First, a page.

Terrorist Financing Threat Requires More Effective Response

The current approach to terrorist financing is one-dimensional, overly simplistic and outdated, says a new paper from RUSI’s Centre for Financial Crime and Security Studies.

RUSI’s Centre for Financial Crime and Security Studies (CFCS) has published a new occasional paper calling for a reassessment of the current approach to tackling terrorist financing.

“After 9/11 George W Bush vowed to starve the terrorists of funding, triggering an enduring and global effort to counter terrorist financing,” says CFCS founding director Tom Keatinge.

“Yet nearly twenty years later, that global effort has not achieved its objective and terrorist groups have turned out to be a patchwork of operators employing varying different forms of fundraising methods.”

According to Keatinge, globalisation, social media, new technologies and fintech provide new ways for terrorist groups to raise money, just as they provide opportunities for individuals to raise and move money around the world.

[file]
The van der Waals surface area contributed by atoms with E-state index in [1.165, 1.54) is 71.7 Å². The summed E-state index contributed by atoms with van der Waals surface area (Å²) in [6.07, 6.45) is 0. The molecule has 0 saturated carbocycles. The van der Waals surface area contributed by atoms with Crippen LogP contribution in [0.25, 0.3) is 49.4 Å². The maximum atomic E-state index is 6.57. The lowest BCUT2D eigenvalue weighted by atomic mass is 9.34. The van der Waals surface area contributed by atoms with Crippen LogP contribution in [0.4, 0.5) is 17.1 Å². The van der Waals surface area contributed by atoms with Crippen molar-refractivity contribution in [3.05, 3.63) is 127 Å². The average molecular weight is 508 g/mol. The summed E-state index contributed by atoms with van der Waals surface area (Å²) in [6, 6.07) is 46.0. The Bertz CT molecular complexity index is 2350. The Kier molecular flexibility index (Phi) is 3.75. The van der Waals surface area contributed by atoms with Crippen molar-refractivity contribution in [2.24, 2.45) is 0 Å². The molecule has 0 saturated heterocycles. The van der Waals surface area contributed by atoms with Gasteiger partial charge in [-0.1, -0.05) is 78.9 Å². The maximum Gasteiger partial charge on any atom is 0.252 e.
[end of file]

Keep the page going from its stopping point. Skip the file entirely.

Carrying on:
“A balance must be struck in promoting the societal benefits such innovations can bring and the new risks they facilitate,” the paper says.

It examines the ways in which terrorist financing has evolved over the last twenty years, seeking to determine how it should best be approached in the context of modern-day funding methods.

The paper argues that greater emphasis should be placed on financial intelligence, public-private partnerships, and cross-border collaboration and information sharing – a departure from today’s approach of policymakers simply calling for banks and other actors to cut off the financing of terrorism.

“Money will always find a way to flow, and disrupting this flow is an important objective, but should never be the sole pillar on which the response to terrorist financing is built.”

Today’s approach to terrorist financing is one-dimensional, overly simplistic and outdated, the paper says, calling for greater emphasis to be placed on ‘following the money’ to learn about the financial habits of terrorists and the networks they employ.

The full paper is available here.

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